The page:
Sourcebooks Spotlight at RWA

I’ll post a few more of the recaps from RWA Nationals in the next few days. But every year there are a few publishing houses and editors that make the writer think ‘awesome. I totally want to work there moments.’ This year I had that one with Sourcebooks. Not that the book in question is ready for them, but it was totally fun to talk to Mary Altman. (She’s judging the FRW contest for New Adult as well, so either way I’ll talk to her again through email.) I have also met Deb Werksman and she’s coming on my chapter’s cruise.  So I thought I’d start my recaps with what I learned at the spotlight.


Deb Werksman talked about the company and they publish 8 to 10 romance novels a month and are the largest women’s owned publishing house. They print up 350 books a year.

They have quite a few imprints.

Sourcebooks is 27 years old now and have been featured in the news. They do offer print editions and have New York Best sellers, USA Today, RITA Awards, Reader’s Choice awards, and other great awards. Their authors showed up to represent the company.

For marketing, they are in various books and used three debut authors as examples and how they marketed the books.

Dominique Raccah, the owner, spoke. She spoke about how she serves authors and creates authors dreams occur. Every author’s path is different, but the debut author needs to ask the question, where is the reader for your book?

They used examples.

“Once Upon a Time” related to stories, but then we went into questions. They also said they were ‘aggressively acquiring.’

For Paranormal, Deb Werksman said that vampires live on. But it’s hard to break out a new author in a vampire author. What works better is shape shifter. It’s alot about the world building and story telling. Deb Werksman believes many people see this as multicultural romance and more people are in diverse families or go from small to big city. Paranormal world purpose needs a hook.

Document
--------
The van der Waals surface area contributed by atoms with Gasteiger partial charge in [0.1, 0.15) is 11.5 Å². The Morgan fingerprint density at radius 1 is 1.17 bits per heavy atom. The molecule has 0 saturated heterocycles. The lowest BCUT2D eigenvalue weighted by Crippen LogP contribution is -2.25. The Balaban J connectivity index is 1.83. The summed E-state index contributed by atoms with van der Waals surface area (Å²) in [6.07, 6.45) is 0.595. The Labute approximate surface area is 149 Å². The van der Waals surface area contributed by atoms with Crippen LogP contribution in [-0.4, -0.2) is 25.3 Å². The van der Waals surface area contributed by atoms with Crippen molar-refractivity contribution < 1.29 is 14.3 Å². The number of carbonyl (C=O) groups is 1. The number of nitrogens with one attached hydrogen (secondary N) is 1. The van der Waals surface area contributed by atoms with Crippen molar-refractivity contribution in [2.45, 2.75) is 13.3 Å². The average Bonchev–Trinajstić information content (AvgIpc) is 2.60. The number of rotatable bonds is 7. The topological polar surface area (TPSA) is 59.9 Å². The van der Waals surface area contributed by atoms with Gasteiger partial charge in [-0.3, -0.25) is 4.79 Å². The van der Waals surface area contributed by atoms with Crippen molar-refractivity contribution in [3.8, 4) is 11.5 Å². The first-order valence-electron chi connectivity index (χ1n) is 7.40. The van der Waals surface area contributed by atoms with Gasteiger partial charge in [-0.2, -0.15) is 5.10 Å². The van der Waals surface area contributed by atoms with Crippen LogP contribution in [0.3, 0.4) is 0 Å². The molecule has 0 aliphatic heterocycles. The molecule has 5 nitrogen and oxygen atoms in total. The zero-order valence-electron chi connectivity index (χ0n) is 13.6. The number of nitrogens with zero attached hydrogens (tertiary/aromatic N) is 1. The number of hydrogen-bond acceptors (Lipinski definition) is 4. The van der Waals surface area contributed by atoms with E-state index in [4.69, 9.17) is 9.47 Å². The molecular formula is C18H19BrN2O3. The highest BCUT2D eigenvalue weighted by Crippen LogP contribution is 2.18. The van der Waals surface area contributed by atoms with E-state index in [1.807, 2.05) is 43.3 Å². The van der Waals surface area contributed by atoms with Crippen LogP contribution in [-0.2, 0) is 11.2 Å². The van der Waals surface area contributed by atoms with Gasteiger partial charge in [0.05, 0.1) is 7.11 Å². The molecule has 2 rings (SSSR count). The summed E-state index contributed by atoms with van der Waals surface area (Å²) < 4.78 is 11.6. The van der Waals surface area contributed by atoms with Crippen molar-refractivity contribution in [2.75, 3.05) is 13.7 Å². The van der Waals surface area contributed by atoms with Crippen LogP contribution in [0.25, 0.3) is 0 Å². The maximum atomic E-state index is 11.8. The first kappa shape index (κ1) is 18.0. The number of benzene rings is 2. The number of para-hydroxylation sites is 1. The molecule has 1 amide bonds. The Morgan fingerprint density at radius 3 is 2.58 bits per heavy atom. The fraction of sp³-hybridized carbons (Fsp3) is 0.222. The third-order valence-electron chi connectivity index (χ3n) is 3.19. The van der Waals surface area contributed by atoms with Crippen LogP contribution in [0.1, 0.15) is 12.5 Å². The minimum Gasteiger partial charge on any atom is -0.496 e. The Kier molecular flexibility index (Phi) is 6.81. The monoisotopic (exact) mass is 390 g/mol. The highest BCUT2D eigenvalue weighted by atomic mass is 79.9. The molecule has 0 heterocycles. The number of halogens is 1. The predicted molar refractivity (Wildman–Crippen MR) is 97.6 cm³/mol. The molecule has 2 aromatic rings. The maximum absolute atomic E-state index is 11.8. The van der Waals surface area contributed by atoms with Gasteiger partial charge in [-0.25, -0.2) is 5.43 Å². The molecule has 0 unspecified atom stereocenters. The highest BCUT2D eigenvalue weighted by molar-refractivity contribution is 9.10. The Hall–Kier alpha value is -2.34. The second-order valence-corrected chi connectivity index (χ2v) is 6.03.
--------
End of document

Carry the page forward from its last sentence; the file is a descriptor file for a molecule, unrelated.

Cat Clyne spoke about paranormal romantic suspense. Cover ops, Dallas Police SWAT team are shifters, and stuff like that is what she’s buying.

Science Fiction romance, they will buy.

Erotic Romance needs a balanced engaging love story that pushes the boundaries. The key is the love story and the sexy contemporary that borders sexy is the best.

Mary Altman asks about the hooks with something that says the story sounds amazing and second, the sex must be part of the story that drives it along.

For Young Adult, the owner spoke about the growing field. It’s an extraordinary growth. Romance is up 27% , children are up 60%, and YA sales are higher. Nanette and Audry acquire for YA Romance. Nanette Pollard Morgan. Audrey Pool also acquires. They take everything and love contemporary thriller YA at the moment. Mystery with a woman’s focus. Paranormal also does well with YA. They love different books where they play with twists.

Regency and Austenesque romances is a strong on the list of Austen fiction.

What are looking for in historical? Regency, Victorian and Georgian England. Scottish, a man in a kilt, sells! Time Travel can go to any time period. She’s hoping Medieval will resurge. In the library market do better than sourcebooks for American Revolution Civil War, or America 1900 in general. They do refer the book to the other imprint. However American westerns do great.

For Downton Abby fans, they have published a new author. Television and film need books. If people can visualize, then they can read it.

Women’s Fiction with Happily Ever After is loved by Deb Werksman but she refers the darker women’s fictions to someone else.

They are open to new series and don’t like to pigeon hole authors.

Marketing and PR is essential when 3500 books are published everyday. They passed sell sheets. And they introduced many people.

All books get three levels of editing. Old fashioned approach to editing but innovating the marketing.

Aggressive women and Dominique spoke about she was going to conferences where there are 5000 men and 100 women at Apple’s party last week. Ecommerce is coming and 25% of all future sales are expected to be on as direct e sales.

An author stood up and said they were amazing and phenomenal! Another said she has been published with other big five and refuses to ever leave Sourcebooks. The marketing plan is 5 to 10 pages for every book. Another who just one the BLP award, national reader choice and she refuses to leave.

There are no sales and marketing people in the room when the acquisition takes place because the editors themselves should know the marketing angle.

For New Adult, they are looking at voice with a strong hook. It has to cross boundaries, issue driven, but also easy banter. It’s all about the authentic voice where you are figuring out life. For sourcebooks it has to have a romance. It can be third person or first person.

Editorial Criteria must be met. Heroine the reader can relate to, hero the reader will, the world can be escape in, the hook can be summed up in two sentences, and an author has a career arc to build her brand.

Also the author should know how long it takes them to write a book for market planning.


The idea for these blogs come from Cindy Myers because I love her recaps for years!!!


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